Analysis: The politics behind F1's parity engine proposals

Much has been made in recent days of plans to introduce a cheaper 'parity' engine for Formula 1's smaller teams. But there's more to the proposals than first meets the eye, as Kate Walker explains.

Bernie Ecclestone's recent suggestion that Formula 1 should consider the possibility of allowing teams to choose either a low-cost parity engine or to run with the current power units harked back to the days of Max Mosley's time running the FIA.

What Mosley and Ecclestone were adept at doing was presenting the teams with an unappealing option, so as to make it easier to get the concessions they were really looking for.

Just as in 2008, when an unpopular proposal to introduce standardised engines for 2010 made it easier to reduce engine costs, the proposal made by Ecclestone seems like a means of forcing Ferrari, Renault and Mercedes to subsidise the cost of their power units as they had done with the old V8s.

Speaking to Motorsport.com, Ecclestone said: "If the manufacturers then decide [the parity engine] would be a good thing, then that's OK. Or if they want to supply [current] engines at a realistic price to the teams, then good."

He later hammered the price point home, saying: "At the moment they are doing a very good R&D project supported by the teams that are paying. That engine will never be used in any car or a boat or anything. It was never designed to do that.

"Just the regulations were put out, the engineers got hold of it, and said this is what they can do. They've done a super job, but it has to be cheaper."

Much of the midfield dissatisfaction with the hybrid power units is the sense among the customer teams that they are subsidising the R&D efforts of global automotive giants through their high engine bills.

The justification for the new power units centred on the road relevance of hybrid technology, and the current V6s are packed with innovations that the manufacturers can utilise in their road cars – yet which Sauber, Force India, Williams and Lotus have helped pay to develop.

That is the disparity which needs redressing - projected profits from future road car sales should be used to subsidise the cost of F1 engines to the customer teams.

But because the bulk of those who stand to benefit from such a regulation are those disenfranchised teams who no longer have much influence on the rulemaking process, Ecclestone finds himself in the position of having to go up against those to whom he gave the power.

In such a battle, the F1 supremo's best move is to present the manufacturers with a hated option and a tolerable one, in the hope they will pick the least worst option.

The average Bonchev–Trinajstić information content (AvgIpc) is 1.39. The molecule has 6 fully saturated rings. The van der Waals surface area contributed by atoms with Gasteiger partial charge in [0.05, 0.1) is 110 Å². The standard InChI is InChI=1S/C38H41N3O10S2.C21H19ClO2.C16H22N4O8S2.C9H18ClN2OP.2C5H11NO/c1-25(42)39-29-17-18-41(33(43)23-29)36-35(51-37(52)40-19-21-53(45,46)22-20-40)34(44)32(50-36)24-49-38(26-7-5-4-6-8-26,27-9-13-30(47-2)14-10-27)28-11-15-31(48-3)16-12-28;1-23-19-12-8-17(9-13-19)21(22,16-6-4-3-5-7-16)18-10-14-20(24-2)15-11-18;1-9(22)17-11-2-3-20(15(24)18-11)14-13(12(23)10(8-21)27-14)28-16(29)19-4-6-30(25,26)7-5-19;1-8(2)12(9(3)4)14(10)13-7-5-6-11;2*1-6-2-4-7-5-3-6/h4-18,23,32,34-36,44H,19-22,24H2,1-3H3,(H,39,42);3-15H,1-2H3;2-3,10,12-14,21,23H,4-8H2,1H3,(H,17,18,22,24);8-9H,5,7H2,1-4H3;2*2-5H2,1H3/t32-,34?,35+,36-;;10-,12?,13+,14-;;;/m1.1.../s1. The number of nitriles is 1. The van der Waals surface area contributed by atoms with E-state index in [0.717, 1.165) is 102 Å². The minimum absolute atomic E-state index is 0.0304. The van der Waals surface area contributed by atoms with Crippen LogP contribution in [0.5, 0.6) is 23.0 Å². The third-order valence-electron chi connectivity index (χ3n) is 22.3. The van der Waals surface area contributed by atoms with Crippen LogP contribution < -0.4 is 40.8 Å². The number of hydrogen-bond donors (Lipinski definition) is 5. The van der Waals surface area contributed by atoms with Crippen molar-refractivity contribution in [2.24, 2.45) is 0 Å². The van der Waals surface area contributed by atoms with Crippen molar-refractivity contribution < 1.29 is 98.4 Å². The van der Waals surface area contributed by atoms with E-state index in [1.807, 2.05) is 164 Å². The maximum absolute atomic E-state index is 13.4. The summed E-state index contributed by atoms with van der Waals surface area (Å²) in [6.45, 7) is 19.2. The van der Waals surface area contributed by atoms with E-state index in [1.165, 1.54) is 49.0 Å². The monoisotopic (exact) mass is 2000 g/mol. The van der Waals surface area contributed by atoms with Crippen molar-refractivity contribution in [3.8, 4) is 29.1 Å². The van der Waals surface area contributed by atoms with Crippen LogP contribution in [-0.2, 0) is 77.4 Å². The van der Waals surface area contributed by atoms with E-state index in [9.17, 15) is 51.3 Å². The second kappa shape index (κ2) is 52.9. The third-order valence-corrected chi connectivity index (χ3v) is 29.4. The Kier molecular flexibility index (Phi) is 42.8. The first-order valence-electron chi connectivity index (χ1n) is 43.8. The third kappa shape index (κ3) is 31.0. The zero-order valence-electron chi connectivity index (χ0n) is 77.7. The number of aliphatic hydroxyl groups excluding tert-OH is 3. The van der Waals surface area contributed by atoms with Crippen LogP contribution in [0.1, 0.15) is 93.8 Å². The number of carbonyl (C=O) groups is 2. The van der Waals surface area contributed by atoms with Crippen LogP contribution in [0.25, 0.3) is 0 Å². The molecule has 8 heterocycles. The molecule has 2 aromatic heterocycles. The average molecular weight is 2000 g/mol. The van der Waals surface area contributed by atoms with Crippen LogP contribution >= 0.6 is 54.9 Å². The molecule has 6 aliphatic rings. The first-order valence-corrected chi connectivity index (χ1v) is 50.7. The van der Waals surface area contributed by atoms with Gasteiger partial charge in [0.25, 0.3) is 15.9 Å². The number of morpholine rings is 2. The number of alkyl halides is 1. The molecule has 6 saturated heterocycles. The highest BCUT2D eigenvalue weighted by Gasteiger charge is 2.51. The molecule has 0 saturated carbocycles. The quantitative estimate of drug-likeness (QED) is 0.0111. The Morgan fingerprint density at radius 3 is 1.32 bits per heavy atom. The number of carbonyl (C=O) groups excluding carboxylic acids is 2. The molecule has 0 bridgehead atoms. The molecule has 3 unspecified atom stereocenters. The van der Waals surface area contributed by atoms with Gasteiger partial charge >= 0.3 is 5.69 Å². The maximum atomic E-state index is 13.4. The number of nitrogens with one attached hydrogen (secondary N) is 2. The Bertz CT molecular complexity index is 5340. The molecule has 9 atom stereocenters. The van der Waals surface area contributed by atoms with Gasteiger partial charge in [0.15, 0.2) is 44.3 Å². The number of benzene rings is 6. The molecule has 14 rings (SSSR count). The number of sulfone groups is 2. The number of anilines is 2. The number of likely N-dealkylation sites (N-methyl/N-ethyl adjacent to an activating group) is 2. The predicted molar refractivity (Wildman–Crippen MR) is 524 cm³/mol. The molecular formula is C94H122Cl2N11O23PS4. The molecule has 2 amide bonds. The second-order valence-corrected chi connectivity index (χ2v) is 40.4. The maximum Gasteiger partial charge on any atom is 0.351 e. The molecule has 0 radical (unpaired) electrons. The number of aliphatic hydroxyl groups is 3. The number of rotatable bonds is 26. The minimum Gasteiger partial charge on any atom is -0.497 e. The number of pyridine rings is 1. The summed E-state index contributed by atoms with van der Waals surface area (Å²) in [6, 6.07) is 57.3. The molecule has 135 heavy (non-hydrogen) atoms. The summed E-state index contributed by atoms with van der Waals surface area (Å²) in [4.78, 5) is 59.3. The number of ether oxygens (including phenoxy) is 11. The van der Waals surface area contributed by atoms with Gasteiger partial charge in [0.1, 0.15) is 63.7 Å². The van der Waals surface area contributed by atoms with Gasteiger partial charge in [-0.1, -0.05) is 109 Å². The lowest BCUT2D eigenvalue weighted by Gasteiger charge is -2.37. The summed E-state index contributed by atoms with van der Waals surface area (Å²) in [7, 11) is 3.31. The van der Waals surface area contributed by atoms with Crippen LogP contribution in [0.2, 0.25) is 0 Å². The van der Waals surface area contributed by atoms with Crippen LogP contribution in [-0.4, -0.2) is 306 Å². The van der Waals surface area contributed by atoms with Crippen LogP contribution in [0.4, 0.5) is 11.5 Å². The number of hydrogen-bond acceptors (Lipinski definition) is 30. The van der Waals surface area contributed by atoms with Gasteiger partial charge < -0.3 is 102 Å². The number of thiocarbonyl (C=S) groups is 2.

"What Bernie is looking at is that the independent teams will be offered a 'parity' engine, possibly a V8 with KERS, at a half of the price at least of what we are paying today," Force India's Bob Fernley told Motorsport.com.

"Of course, as an independent team to be able to cut our costs down by half and have parity with the V6s is attractive. It doesn't disadvantage us, we're still putting on a great show.

"If say Cosworth brought in a V8 with a KERS system it would be a very, very good unit. The advantage to that is we've got an independent supplier, and there's nothing wrong with that for the health of F1. I think Cosworth and Renault are the two operations that can do it."

Fernley found an unlikely ally in Red Bull team principal Christian Horner, who told Motorsport.com: "We ought to have a good look at it and explore the pros and cons. It's happened before, and you might get certain engines competitive at different tracks, and it might move things around a bit.

"It's certainly interesting. It's more of a question for Renault than it is for me, but I would have thought they would certainly consider it."

So what do Fernley and Horner have to gain from lending their support to the two-engine formula concept?

If Ecclestone succeeds in getting the manufacturers to agree to an engine subsidy that will bring the V6s more in line with their subsidised predecessor, the customer teams' engine bills could drop by as much as 50 per cent, a great boost to the smaller teams.

Red Bull has less of a need to count its pennies, but Horner is not blind to the fact that cheaper power units would free up more money to other development work.

More critically, the notion of Renault being asked to provide the 'parity unit' would be a public assertion that the French firm's V6 was not up to par, and that Renault cannot compete on an equal footing with the sport's other suppliers.

For Renault – a major champion of hybrid technology - that cannot be allowed to happen. Red Bull's support for the two-engine formula is another means of exerting pressure on their supplier to ensure every effort is made to deliver power units that are reliable, powerful, and driveable.

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Series Formula 1
Article type Analysis
Tags fernley, horner, parity engine, renault